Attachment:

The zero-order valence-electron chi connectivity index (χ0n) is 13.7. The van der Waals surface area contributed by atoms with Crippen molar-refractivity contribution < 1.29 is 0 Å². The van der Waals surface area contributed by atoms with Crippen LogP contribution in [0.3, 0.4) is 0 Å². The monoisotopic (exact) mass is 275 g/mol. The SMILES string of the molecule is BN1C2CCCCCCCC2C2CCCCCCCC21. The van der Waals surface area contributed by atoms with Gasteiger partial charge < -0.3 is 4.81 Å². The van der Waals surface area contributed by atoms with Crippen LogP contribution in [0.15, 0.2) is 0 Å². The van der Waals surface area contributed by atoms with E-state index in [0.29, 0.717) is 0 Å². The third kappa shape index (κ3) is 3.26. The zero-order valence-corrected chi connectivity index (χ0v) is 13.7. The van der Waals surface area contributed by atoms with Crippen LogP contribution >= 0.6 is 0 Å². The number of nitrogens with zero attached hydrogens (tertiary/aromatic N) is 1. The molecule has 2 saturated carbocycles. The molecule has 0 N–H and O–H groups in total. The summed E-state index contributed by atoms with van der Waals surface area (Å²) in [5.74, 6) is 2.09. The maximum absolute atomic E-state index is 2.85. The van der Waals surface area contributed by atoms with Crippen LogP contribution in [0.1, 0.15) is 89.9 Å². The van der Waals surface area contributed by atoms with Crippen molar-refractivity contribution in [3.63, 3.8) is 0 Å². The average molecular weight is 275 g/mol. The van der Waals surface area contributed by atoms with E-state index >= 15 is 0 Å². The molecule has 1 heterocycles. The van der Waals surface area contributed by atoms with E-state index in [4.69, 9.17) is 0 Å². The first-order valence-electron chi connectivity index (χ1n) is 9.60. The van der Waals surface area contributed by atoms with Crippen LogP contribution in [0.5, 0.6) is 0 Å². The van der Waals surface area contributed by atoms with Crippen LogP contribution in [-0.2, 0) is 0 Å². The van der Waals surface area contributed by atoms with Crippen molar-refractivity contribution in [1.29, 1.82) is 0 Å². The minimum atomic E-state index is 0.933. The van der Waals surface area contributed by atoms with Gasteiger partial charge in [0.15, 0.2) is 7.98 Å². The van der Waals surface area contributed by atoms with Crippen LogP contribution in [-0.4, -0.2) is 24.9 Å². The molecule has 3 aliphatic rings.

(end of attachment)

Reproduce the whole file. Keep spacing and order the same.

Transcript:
The zero-order valence-electron chi connectivity index (χ0n) is 13.7. The van der Waals surface area contributed by atoms with Crippen molar-refractivity contribution < 1.29 is 0 Å². The van der Waals surface area contributed by atoms with Crippen LogP contribution in [0.3, 0.4) is 0 Å². The monoisotopic (exact) mass is 275 g/mol. The SMILES string of the molecule is BN1C2CCCCCCCC2C2CCCCCCCC21. The van der Waals surface area contributed by atoms with Gasteiger partial charge < -0.3 is 4.81 Å². The van der Waals surface area contributed by atoms with Crippen LogP contribution in [0.15, 0.2) is 0 Å². The van der Waals surface area contributed by atoms with E-state index in [0.29, 0.717) is 0 Å². The third kappa shape index (κ3) is 3.26. The zero-order valence-corrected chi connectivity index (χ0v) is 13.7. The van der Waals surface area contributed by atoms with Crippen LogP contribution >= 0.6 is 0 Å². The number of nitrogens with zero attached hydrogens (tertiary/aromatic N) is 1. The molecule has 2 saturated carbocycles. The molecule has 0 N–H and O–H groups in total. The summed E-state index contributed by atoms with van der Waals surface area (Å²) in [5.74, 6) is 2.09. The maximum absolute atomic E-state index is 2.85. The van der Waals surface area contributed by atoms with Crippen LogP contribution in [0.1, 0.15) is 89.9 Å². The van der Waals surface area contributed by atoms with Crippen molar-refractivity contribution in [3.63, 3.8) is 0 Å². The average molecular weight is 275 g/mol. The van der Waals surface area contributed by atoms with E-state index >= 15 is 0 Å². The molecule has 1 heterocycles. The van der Waals surface area contributed by atoms with E-state index in [4.69, 9.17) is 0 Å². The first-order valence-electron chi connectivity index (χ1n) is 9.60. The van der Waals surface area contributed by atoms with Crippen LogP contribution in [0.5, 0.6) is 0 Å². The van der Waals surface area contributed by atoms with Crippen LogP contribution in [-0.2, 0) is 0 Å². The van der Waals surface area contributed by atoms with Crippen molar-refractivity contribution in [1.29, 1.82) is 0 Å². The minimum atomic E-state index is 0.933. The van der Waals surface area contributed by atoms with Gasteiger partial charge in [0.15, 0.2) is 7.98 Å². The van der Waals surface area contributed by atoms with Crippen LogP contribution in [-0.4, -0.2) is 24.9 Å². The molecule has 3 aliphatic rings.